Big Sister’s Big Mistake: Four Mistakes in Two Words

If you’re getting a tattoo in a language you don’t speak, don’t you think it’s worth a bit of time and effort to be sure you’re getting it right?

Ever since I began learning Irish, in 2004, I’ve been amazed at just how many people want tattoos in the language. Between 60% and 80% of translation requests on Irish-themed internet forums are for tattoos!

What amazes me even more, though, is the number of people who don’t consult experts (preferably multiple experts) before getting inked.

Granted, some do ask (or say they ask) friends or relatives in Ireland for help, but judging by the sheer number of really bad tattoos there (many of which have mistakes that would be caught by relative beginners), it would seem that many of these “experts” are overestimating or even downright misrepresenting their grasp of the language. 

Tattoos are permanent, folks (or, at the very least, expensive to remove). If you’re getting a tattoo in a language you don’t speak, don’t you think it’s worth a bit of time and effort to be sure you’re getting it right?

A New Record

I have no idea where the person sporting the tattoo above went for help (if, indeed, she did seek help), but this has to be some kind of a record. Four mistakes in a simple two-word phrase!

This person was clearly going for “Big Sister.” Unfortunately what she ended up with is a grammatical mess, with a couple of spelling mistakes thrown in for good measure.

Let’s Start With the Accents

The first thing that any Irish speaker or learner would notice here is the accent marks. In Irish, the accent mark ALWAYS slants to the right, like the one over the “u” above. This is called an “acute” or “long” accent…in Irish síneadh fada. Left-slanting (grave) accents simply don’t happen in contemporary Irish.

Scottish Gaelic is a little different in that respect. In the form of Scottish Gaelic currently spoken in Scotland, the accents all slant to the left…just the opposite of Irish. There’s also a form of Scottish Gaelic spoken in Nova Scotia, Canada, that has both left- and right-slanting accents. This raises the question: Was our hero going for Scottish Gaelic, Canadian-style?

Possibly, but it doesn’t seem likely.  The Scottish Gaelic word for “sister” — piuthar — is very different from the Irish word — deirfiúr. There’s really no mistaking them.  So she either got the accents wrong or she got the word for “sister” wrong (or perhaps thought that Irish and Scottish Gaelic words are interchangeable). I’m banking on the first option.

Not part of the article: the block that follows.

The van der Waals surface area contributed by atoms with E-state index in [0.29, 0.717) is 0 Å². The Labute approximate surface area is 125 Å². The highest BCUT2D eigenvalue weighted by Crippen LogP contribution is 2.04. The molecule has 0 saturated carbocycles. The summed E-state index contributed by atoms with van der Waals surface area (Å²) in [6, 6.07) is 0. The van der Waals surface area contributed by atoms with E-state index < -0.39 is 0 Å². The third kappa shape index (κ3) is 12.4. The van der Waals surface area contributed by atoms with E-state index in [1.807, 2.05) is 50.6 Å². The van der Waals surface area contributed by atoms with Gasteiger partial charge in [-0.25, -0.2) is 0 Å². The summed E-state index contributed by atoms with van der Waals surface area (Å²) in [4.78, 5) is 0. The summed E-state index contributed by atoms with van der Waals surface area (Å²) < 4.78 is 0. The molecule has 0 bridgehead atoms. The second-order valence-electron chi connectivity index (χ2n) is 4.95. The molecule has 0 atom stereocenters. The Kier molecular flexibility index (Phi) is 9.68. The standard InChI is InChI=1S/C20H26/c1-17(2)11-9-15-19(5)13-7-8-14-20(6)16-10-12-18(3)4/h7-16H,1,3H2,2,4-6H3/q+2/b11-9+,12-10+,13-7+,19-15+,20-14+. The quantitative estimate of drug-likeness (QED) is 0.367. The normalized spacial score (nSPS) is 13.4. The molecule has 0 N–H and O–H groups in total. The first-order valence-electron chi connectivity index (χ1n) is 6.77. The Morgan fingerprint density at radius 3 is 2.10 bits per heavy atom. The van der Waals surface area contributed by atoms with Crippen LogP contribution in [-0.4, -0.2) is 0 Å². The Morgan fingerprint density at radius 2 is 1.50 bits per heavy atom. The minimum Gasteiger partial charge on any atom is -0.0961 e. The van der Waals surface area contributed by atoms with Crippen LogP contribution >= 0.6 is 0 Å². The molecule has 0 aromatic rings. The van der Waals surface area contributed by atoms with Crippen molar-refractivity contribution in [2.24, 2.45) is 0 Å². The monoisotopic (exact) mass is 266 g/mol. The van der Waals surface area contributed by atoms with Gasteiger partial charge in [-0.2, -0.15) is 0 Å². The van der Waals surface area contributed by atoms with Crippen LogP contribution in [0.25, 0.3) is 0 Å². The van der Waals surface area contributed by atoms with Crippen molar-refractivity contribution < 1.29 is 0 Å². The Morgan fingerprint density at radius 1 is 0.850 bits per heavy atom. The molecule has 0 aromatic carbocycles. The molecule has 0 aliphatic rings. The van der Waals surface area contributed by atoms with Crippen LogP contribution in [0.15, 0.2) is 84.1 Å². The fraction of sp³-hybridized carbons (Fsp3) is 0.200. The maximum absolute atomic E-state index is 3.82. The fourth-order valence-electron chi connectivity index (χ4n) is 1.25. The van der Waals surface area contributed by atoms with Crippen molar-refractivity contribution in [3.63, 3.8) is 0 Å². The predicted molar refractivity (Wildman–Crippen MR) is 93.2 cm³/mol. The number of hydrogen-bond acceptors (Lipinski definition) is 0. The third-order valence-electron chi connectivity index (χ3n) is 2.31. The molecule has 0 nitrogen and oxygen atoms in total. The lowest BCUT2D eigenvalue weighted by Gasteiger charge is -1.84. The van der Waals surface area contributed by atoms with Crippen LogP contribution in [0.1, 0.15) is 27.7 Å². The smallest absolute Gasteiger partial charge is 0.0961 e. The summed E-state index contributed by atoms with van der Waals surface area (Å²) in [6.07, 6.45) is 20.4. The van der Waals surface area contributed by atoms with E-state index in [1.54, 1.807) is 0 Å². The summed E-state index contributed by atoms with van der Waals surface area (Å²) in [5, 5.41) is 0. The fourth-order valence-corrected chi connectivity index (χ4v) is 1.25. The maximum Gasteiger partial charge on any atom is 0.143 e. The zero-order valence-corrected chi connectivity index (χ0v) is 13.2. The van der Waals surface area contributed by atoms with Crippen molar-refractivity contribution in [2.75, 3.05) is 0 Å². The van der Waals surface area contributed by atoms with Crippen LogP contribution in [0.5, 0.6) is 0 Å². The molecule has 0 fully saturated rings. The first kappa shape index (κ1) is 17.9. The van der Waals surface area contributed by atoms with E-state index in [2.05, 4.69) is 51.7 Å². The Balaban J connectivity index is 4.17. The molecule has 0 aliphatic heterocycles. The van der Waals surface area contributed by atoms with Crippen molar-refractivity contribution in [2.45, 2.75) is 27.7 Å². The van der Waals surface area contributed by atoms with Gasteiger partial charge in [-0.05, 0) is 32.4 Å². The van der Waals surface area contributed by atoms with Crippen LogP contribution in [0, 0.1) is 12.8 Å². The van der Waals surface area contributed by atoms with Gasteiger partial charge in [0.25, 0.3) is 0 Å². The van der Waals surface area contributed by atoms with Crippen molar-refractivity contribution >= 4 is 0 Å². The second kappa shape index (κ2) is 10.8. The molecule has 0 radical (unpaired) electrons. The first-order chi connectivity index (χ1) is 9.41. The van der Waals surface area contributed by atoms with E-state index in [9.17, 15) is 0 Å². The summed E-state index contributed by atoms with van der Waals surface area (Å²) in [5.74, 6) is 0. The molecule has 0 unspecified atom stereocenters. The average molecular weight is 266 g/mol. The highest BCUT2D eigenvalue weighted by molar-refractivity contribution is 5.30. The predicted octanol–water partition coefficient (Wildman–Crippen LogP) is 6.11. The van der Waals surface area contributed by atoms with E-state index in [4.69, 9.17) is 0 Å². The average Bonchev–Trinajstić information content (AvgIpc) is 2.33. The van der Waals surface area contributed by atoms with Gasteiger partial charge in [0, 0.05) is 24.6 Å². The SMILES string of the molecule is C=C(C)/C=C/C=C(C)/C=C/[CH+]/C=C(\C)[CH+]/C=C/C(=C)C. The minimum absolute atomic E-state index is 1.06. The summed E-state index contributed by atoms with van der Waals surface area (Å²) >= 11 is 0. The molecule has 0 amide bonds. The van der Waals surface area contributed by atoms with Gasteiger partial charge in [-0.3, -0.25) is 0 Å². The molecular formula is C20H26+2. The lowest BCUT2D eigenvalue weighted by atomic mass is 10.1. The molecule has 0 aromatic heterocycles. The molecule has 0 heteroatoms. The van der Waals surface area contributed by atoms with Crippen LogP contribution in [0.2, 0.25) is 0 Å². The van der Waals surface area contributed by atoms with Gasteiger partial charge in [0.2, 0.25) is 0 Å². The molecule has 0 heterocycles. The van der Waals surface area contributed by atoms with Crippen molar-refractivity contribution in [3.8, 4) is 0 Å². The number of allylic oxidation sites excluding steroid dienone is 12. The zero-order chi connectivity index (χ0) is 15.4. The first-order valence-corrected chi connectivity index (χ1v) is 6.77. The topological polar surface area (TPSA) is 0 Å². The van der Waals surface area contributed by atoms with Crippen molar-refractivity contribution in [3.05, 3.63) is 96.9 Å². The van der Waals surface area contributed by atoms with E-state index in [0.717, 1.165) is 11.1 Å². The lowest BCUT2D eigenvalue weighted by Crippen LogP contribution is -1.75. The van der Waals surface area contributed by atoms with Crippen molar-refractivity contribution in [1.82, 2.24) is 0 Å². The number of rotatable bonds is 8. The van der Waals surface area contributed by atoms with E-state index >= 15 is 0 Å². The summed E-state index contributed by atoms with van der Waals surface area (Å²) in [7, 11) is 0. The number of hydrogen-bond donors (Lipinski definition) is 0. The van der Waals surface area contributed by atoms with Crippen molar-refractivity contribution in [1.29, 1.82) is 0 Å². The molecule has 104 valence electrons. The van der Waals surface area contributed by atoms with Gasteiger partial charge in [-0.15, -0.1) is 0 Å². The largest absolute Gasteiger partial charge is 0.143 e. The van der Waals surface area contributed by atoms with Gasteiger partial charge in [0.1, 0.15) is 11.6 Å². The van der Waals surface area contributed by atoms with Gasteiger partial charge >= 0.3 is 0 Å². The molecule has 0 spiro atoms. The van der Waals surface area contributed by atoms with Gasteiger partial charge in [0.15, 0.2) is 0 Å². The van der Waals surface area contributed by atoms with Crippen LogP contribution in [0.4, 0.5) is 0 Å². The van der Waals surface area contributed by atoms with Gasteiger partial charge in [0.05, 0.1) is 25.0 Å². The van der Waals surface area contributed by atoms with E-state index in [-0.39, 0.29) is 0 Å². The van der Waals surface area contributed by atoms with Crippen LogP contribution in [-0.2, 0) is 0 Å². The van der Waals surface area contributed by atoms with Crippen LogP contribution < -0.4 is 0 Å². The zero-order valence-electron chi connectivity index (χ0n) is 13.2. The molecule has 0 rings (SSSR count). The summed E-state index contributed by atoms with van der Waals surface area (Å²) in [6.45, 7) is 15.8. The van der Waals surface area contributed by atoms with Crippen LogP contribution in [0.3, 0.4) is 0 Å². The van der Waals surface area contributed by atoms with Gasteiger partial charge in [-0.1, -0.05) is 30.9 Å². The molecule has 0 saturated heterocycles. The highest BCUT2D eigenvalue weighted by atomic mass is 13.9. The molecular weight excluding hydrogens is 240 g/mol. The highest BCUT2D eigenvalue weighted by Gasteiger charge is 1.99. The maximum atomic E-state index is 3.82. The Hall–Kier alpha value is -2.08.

Accents matter, folks. They’re not just there to look pretty. If you have the wrong type of accent, or an accent where one shouldn’t be (or none where one is needed), the word is misspelled, and may even take on a different meaning.

There’s even a book written about the fada in Irish and why it matters: “Our Fada: A Fada Homograph Dictionary,” by Rossa Ó Snodaigh (of “Kila” fame) and Mícheál Ó Domhnaill. If you’re interested in doing anything at all with the Irish language, it’s worth checking out.

And I can’t emphasize this enough: While Scottish Gaelic and Irish are very closely related, and similar in many respects, they are different languages, and you can’t just swap words or features between them.

A Problem with Placement

An incorrect accent mark might be easily corrected, but unfortunately that’s not the only problem with this tattoo. In Irish, the adjective follows the noun it modifies. “Mór” (”big”) is the adjective here, and must come AFTER “deirfiúr.

People with little or no language-learning experience tend to assume that word order in one language is the same as word order in another. It might be nice if it worked that way (Just think! All you’d have to do to learn a new language would be to memorize the dictionary!).

Unfortunately, it doesn’t work that way. Languages aren’t codes for one another. You can’t simply plug Irish words into English syntax and hope to have something that makes sense. In English it may be “big sister,” but Irish needs a “sister big.”

And Then There’s Gender

As with many European languages, all Irish nouns have grammatical “gender,” which affects what happens to them, and to the words around them, in various grammatical constructions.

Deirfiúr” is grammatically feminine and, in most cases, when feminine nouns are followed by an adjective beginning with a consonant, that consonant must be “softened” or “lenited,” which changes its pronunciation.

In contemporary Irish, lenition is indicated by putting an “h” after the consonant (in the older form of Irish writing known as “Seanchló” or “Cló Gaelach” it was represented by placing a dot over the consonant).

So what this person needed was “Deirfiúr Mhór.” Oops! Good thing it’s not perman…er…oh.

But Wait! There’s More!

There’s one more error in this tattoo, even after all the other errors are addressed. Did you spot it? Look closely.

To add spelling insult to grammatical injury, our unfortunate tattoo-ee has left out a letter. Instead of “deirfiúr,” she’s got “deifiúr” – the first “r” is missing.